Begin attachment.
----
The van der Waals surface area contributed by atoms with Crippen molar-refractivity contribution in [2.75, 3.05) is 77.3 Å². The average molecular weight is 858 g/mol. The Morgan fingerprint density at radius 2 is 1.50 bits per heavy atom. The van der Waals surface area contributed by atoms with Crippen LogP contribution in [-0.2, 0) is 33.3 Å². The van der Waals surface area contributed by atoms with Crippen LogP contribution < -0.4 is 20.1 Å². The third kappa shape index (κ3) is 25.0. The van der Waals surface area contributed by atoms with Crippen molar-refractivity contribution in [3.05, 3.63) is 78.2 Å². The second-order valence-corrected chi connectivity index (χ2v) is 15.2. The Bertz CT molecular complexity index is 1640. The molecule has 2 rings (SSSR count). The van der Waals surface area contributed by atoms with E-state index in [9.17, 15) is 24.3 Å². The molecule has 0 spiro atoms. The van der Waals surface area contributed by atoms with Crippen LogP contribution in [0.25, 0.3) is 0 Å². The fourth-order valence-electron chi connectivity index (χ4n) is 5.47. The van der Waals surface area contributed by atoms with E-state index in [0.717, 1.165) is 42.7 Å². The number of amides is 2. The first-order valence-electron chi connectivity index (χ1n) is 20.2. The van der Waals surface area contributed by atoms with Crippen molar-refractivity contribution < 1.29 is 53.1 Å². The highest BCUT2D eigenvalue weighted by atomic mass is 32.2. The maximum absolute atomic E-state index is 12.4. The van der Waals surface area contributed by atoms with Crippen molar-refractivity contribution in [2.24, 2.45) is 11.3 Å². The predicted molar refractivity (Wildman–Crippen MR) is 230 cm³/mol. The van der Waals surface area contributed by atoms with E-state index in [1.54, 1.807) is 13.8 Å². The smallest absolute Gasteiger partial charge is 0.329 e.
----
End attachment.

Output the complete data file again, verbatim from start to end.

The van der Waals surface area contributed by atoms with Crippen molar-refractivity contribution in [2.75, 3.05) is 77.3 Å². The average molecular weight is 858 g/mol. The Morgan fingerprint density at radius 2 is 1.50 bits per heavy atom. The van der Waals surface area contributed by atoms with Crippen LogP contribution in [-0.2, 0) is 33.3 Å². The van der Waals surface area contributed by atoms with Crippen LogP contribution < -0.4 is 20.1 Å². The third kappa shape index (κ3) is 25.0. The van der Waals surface area contributed by atoms with Crippen molar-refractivity contribution in [3.05, 3.63) is 78.2 Å². The second-order valence-corrected chi connectivity index (χ2v) is 15.2. The Bertz CT molecular complexity index is 1640. The molecule has 2 rings (SSSR count). The van der Waals surface area contributed by atoms with E-state index in [9.17, 15) is 24.3 Å². The molecule has 0 spiro atoms. The van der Waals surface area contributed by atoms with Crippen LogP contribution in [0.25, 0.3) is 0 Å². The fourth-order valence-electron chi connectivity index (χ4n) is 5.47. The van der Waals surface area contributed by atoms with E-state index in [0.717, 1.165) is 42.7 Å². The number of amides is 2. The first-order valence-electron chi connectivity index (χ1n) is 20.2. The van der Waals surface area contributed by atoms with Crippen molar-refractivity contribution < 1.29 is 53.1 Å². The highest BCUT2D eigenvalue weighted by atomic mass is 32.2. The maximum absolute atomic E-state index is 12.4. The van der Waals surface area contributed by atoms with Crippen molar-refractivity contribution in [2.24, 2.45) is 11.3 Å². The predicted molar refractivity (Wildman–Crippen MR) is 230 cm³/mol. The van der Waals surface area contributed by atoms with E-state index in [1.54, 1.807) is 13.8 Å². The smallest absolute Gasteiger partial charge is 0.329 e.